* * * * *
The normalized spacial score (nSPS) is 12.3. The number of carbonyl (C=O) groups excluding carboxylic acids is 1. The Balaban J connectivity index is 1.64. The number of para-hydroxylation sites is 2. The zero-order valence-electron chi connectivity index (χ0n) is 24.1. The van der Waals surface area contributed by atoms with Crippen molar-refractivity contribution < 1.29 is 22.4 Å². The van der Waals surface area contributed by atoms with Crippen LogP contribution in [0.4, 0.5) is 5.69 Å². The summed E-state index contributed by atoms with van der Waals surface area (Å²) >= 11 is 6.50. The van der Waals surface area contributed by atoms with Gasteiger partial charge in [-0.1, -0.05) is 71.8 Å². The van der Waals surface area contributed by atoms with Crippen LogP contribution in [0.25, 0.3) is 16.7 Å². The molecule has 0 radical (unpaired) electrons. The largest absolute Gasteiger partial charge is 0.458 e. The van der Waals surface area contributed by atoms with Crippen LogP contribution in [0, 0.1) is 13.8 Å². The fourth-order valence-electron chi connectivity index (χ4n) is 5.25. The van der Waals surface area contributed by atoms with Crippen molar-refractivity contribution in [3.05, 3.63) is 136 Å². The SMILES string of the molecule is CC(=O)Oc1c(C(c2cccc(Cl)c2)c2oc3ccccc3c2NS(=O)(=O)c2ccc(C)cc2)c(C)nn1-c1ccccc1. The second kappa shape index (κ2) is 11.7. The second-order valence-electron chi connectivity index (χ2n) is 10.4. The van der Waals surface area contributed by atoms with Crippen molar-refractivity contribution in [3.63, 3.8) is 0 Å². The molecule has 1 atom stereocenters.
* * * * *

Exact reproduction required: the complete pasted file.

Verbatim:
The normalized spacial score (nSPS) is 12.3. The number of carbonyl (C=O) groups excluding carboxylic acids is 1. The Balaban J connectivity index is 1.64. The number of para-hydroxylation sites is 2. The zero-order valence-electron chi connectivity index (χ0n) is 24.1. The van der Waals surface area contributed by atoms with Crippen molar-refractivity contribution < 1.29 is 22.4 Å². The van der Waals surface area contributed by atoms with Crippen LogP contribution in [0.4, 0.5) is 5.69 Å². The summed E-state index contributed by atoms with van der Waals surface area (Å²) >= 11 is 6.50. The van der Waals surface area contributed by atoms with Gasteiger partial charge in [-0.1, -0.05) is 71.8 Å². The van der Waals surface area contributed by atoms with Crippen LogP contribution in [0.25, 0.3) is 16.7 Å². The molecule has 0 radical (unpaired) electrons. The largest absolute Gasteiger partial charge is 0.458 e. The van der Waals surface area contributed by atoms with Crippen LogP contribution in [0, 0.1) is 13.8 Å². The fourth-order valence-electron chi connectivity index (χ4n) is 5.25. The van der Waals surface area contributed by atoms with Crippen molar-refractivity contribution in [3.05, 3.63) is 136 Å². The SMILES string of the molecule is CC(=O)Oc1c(C(c2cccc(Cl)c2)c2oc3ccccc3c2NS(=O)(=O)c2ccc(C)cc2)c(C)nn1-c1ccccc1. The second kappa shape index (κ2) is 11.7. The second-order valence-electron chi connectivity index (χ2n) is 10.4. The van der Waals surface area contributed by atoms with Crippen molar-refractivity contribution in [3.63, 3.8) is 0 Å². The molecule has 1 atom stereocenters.